From Tensor Analysis
5.4 Elements of the Theory of Surfaces
The reader is familiar with many standard surfaces: the sphere, the cone, the cylinder, etc. These are easy to visualize, and in Cartesian coordinates are described by simple equations. For example, the equation of a sphere reflects the definition of a sphere: all points (x, y, z) of a sphere have the same distance R from the center ( x 0, y 0, z 0):
An infinite circular cylinder with generator parallel to the z-axis is given by the equation
in which the variable z does not appear. We can obtain other types of cylindrical surfaces by considering a set of spatial points satisfying the equation
This equation does not depend on z, and thus drawing a generator parallel to the z-axis through the point ( x, y, 0) we get a more general cylindrical surface. A paraboloid is an example of a more complex surface:
where a, b, c, d, e, f are numerical coefficients, Depending on the values of a, b, c, the paraboloid can be elliptic, hyperbolic or parabolic. The reader may wish to take the time to review these terms from analytic geometry, since we shall use them to characterize the shape of a surface at a point. The areas and volumes associated with all of these standard surfaces (or portions thereof) can be calculated by integration or, sometimes, by the use of elementary formulas.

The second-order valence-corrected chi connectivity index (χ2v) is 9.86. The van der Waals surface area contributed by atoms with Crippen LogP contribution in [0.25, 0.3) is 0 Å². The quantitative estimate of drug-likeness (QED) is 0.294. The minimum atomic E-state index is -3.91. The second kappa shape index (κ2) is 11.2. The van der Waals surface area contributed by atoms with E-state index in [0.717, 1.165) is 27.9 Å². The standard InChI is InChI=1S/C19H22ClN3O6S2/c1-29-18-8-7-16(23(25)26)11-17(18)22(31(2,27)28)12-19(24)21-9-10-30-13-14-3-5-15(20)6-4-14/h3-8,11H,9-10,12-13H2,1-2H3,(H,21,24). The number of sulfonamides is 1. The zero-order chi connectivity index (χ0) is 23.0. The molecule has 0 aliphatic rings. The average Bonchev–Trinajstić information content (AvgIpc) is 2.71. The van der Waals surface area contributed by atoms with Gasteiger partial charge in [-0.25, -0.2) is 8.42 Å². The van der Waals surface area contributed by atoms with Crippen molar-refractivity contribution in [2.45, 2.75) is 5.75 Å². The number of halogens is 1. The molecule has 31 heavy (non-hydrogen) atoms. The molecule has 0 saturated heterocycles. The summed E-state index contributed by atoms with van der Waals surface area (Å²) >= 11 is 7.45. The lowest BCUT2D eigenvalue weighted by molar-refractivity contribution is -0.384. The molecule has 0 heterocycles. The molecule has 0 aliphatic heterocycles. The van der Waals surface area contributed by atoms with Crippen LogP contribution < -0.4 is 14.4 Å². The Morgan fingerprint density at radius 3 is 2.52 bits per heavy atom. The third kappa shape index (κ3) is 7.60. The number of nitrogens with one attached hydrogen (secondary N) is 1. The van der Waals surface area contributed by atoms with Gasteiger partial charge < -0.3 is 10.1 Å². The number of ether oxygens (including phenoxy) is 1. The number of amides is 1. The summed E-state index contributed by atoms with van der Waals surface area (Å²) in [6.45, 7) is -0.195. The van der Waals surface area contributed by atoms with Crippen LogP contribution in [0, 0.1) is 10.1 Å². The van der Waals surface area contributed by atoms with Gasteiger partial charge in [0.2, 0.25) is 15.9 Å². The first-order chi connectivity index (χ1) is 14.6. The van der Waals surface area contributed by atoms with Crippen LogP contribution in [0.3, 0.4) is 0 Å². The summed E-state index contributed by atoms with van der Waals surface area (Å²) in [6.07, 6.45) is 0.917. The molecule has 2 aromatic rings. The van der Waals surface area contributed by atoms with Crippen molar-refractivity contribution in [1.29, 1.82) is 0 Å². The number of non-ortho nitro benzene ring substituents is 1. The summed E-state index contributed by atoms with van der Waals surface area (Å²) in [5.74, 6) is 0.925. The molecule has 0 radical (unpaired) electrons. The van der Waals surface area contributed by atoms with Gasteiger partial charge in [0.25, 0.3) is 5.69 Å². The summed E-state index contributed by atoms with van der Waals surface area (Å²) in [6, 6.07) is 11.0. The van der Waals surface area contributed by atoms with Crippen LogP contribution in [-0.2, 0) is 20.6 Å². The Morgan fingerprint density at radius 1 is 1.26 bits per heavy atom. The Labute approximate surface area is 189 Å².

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Hitch pins and their variations are simple forms of hardware used to temporarily mount or conjoin mating components. Linch pins are specifically designed to retain wheels or other rotating devices on their axles, but can be used as a fastener as well. Both of these types of pins require mating holes and some form of a lock to be effective.
Topics of Interest
5.5 The Second Fundamental Form of a Surface Using the Taylor expansion we can find the change of r( u 1, u 2) to a higher degree of approximation: Here we apply the o-notation to vector...
Rivets and pins can be used as inexpensive alternatives to threaded fasteners in automated assembly. Pins are used where ease of disassembly is desired, while disassembly usually destroys rivets.
The taperlock gage is so-called because of the tapered shank, which locks into the tapered hole in the end of the handle. It is the time honored standard of the American Gage Design Committee, for...
Pins are typically used under primarily shear loading. They are separated into two groups: semipermanent and quick release. These general design rules apply to all types of semipermanent pins: Removal...
Designing vehicles to accommodate their complex electrical wiring systems and hardware requires careful planning and engineering development. Interconnections within distribution boxes and...